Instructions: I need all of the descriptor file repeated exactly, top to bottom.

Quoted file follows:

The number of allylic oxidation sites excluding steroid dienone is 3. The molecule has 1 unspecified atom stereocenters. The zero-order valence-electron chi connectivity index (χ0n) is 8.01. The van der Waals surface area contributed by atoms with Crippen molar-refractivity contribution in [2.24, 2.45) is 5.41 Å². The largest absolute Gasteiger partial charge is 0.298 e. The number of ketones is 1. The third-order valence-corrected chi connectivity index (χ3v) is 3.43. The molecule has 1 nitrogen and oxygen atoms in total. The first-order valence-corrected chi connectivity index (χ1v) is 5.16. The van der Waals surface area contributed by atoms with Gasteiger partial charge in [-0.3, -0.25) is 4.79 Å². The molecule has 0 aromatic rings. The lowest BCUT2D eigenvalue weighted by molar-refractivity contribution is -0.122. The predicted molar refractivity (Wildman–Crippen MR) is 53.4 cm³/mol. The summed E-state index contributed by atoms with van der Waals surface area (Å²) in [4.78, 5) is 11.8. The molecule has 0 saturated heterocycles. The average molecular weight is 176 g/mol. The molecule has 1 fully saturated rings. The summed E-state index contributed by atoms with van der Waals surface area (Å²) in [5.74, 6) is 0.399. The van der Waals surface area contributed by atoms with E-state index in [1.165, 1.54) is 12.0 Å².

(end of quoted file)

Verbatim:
The number of allylic oxidation sites excluding steroid dienone is 3. The molecule has 1 unspecified atom stereocenters. The zero-order valence-electron chi connectivity index (χ0n) is 8.01. The van der Waals surface area contributed by atoms with Crippen molar-refractivity contribution in [2.24, 2.45) is 5.41 Å². The largest absolute Gasteiger partial charge is 0.298 e. The number of ketones is 1. The third-order valence-corrected chi connectivity index (χ3v) is 3.43. The molecule has 1 nitrogen and oxygen atoms in total. The first-order valence-corrected chi connectivity index (χ1v) is 5.16. The van der Waals surface area contributed by atoms with Gasteiger partial charge in [-0.3, -0.25) is 4.79 Å². The molecule has 0 aromatic rings. The lowest BCUT2D eigenvalue weighted by molar-refractivity contribution is -0.122. The predicted molar refractivity (Wildman–Crippen MR) is 53.4 cm³/mol. The summed E-state index contributed by atoms with van der Waals surface area (Å²) in [4.78, 5) is 11.8. The molecule has 0 saturated heterocycles. The average molecular weight is 176 g/mol. The molecule has 1 fully saturated rings. The summed E-state index contributed by atoms with van der Waals surface area (Å²) in [5.74, 6) is 0.399. The van der Waals surface area contributed by atoms with E-state index in [1.165, 1.54) is 12.0 Å².